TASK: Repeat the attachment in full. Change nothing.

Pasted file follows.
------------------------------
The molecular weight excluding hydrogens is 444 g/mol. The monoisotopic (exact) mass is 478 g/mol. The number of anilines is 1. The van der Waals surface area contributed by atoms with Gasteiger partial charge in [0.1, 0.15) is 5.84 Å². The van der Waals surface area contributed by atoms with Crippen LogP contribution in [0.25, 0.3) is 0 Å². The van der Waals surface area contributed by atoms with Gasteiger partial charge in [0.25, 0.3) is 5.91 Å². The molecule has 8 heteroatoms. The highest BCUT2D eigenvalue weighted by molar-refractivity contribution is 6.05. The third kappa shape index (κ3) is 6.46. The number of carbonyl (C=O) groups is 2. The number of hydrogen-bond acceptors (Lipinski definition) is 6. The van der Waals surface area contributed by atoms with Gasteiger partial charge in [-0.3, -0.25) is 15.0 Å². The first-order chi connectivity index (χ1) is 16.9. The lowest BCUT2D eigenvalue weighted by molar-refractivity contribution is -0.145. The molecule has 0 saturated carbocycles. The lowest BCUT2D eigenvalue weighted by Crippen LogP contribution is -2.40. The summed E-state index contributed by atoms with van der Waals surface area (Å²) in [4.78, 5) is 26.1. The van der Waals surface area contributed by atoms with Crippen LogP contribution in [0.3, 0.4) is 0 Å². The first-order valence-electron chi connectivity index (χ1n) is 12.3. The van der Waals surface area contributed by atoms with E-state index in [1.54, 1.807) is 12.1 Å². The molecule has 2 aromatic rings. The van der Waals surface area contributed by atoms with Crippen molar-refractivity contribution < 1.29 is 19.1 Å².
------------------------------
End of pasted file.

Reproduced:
The molecular weight excluding hydrogens is 444 g/mol. The monoisotopic (exact) mass is 478 g/mol. The number of anilines is 1. The van der Waals surface area contributed by atoms with Gasteiger partial charge in [0.1, 0.15) is 5.84 Å². The van der Waals surface area contributed by atoms with Crippen LogP contribution in [0.25, 0.3) is 0 Å². The van der Waals surface area contributed by atoms with Gasteiger partial charge in [0.25, 0.3) is 5.91 Å². The molecule has 8 heteroatoms. The highest BCUT2D eigenvalue weighted by molar-refractivity contribution is 6.05. The third kappa shape index (κ3) is 6.46. The number of carbonyl (C=O) groups is 2. The number of hydrogen-bond acceptors (Lipinski definition) is 6. The van der Waals surface area contributed by atoms with Gasteiger partial charge in [-0.3, -0.25) is 15.0 Å². The first-order chi connectivity index (χ1) is 16.9. The lowest BCUT2D eigenvalue weighted by molar-refractivity contribution is -0.145. The molecule has 0 saturated carbocycles. The lowest BCUT2D eigenvalue weighted by Crippen LogP contribution is -2.40. The summed E-state index contributed by atoms with van der Waals surface area (Å²) in [4.78, 5) is 26.1. The van der Waals surface area contributed by atoms with Crippen LogP contribution in [0.3, 0.4) is 0 Å². The first-order valence-electron chi connectivity index (χ1n) is 12.3. The van der Waals surface area contributed by atoms with E-state index in [1.54, 1.807) is 12.1 Å². The molecule has 2 aromatic rings. The van der Waals surface area contributed by atoms with Crippen molar-refractivity contribution < 1.29 is 19.1 Å².